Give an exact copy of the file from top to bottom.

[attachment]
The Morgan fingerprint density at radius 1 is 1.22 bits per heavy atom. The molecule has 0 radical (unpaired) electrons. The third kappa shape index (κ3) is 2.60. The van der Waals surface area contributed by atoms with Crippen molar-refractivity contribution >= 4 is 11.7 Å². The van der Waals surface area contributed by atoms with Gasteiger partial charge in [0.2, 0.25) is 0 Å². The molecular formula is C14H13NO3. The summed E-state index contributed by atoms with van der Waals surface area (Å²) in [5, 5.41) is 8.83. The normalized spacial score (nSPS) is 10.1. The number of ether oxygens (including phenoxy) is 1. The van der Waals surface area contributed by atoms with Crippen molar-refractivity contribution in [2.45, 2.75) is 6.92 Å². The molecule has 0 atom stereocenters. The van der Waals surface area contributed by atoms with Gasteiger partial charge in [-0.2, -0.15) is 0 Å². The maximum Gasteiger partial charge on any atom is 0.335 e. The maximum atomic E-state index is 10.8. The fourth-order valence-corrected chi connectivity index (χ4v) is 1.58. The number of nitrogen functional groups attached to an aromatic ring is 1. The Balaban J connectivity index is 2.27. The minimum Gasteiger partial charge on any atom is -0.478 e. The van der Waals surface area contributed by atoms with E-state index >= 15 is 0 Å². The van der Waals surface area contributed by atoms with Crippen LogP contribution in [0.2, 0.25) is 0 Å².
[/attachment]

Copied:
The Morgan fingerprint density at radius 1 is 1.22 bits per heavy atom. The molecule has 0 radical (unpaired) electrons. The third kappa shape index (κ3) is 2.60. The van der Waals surface area contributed by atoms with Crippen molar-refractivity contribution >= 4 is 11.7 Å². The van der Waals surface area contributed by atoms with Gasteiger partial charge in [0.2, 0.25) is 0 Å². The molecular formula is C14H13NO3. The summed E-state index contributed by atoms with van der Waals surface area (Å²) in [5, 5.41) is 8.83. The normalized spacial score (nSPS) is 10.1. The number of ether oxygens (including phenoxy) is 1. The van der Waals surface area contributed by atoms with Crippen molar-refractivity contribution in [2.45, 2.75) is 6.92 Å². The molecule has 0 atom stereocenters. The van der Waals surface area contributed by atoms with Gasteiger partial charge in [-0.2, -0.15) is 0 Å². The maximum Gasteiger partial charge on any atom is 0.335 e. The maximum atomic E-state index is 10.8. The fourth-order valence-corrected chi connectivity index (χ4v) is 1.58. The number of nitrogen functional groups attached to an aromatic ring is 1. The Balaban J connectivity index is 2.27. The minimum Gasteiger partial charge on any atom is -0.478 e. The van der Waals surface area contributed by atoms with E-state index >= 15 is 0 Å². The van der Waals surface area contributed by atoms with Crippen LogP contribution in [0.2, 0.25) is 0 Å².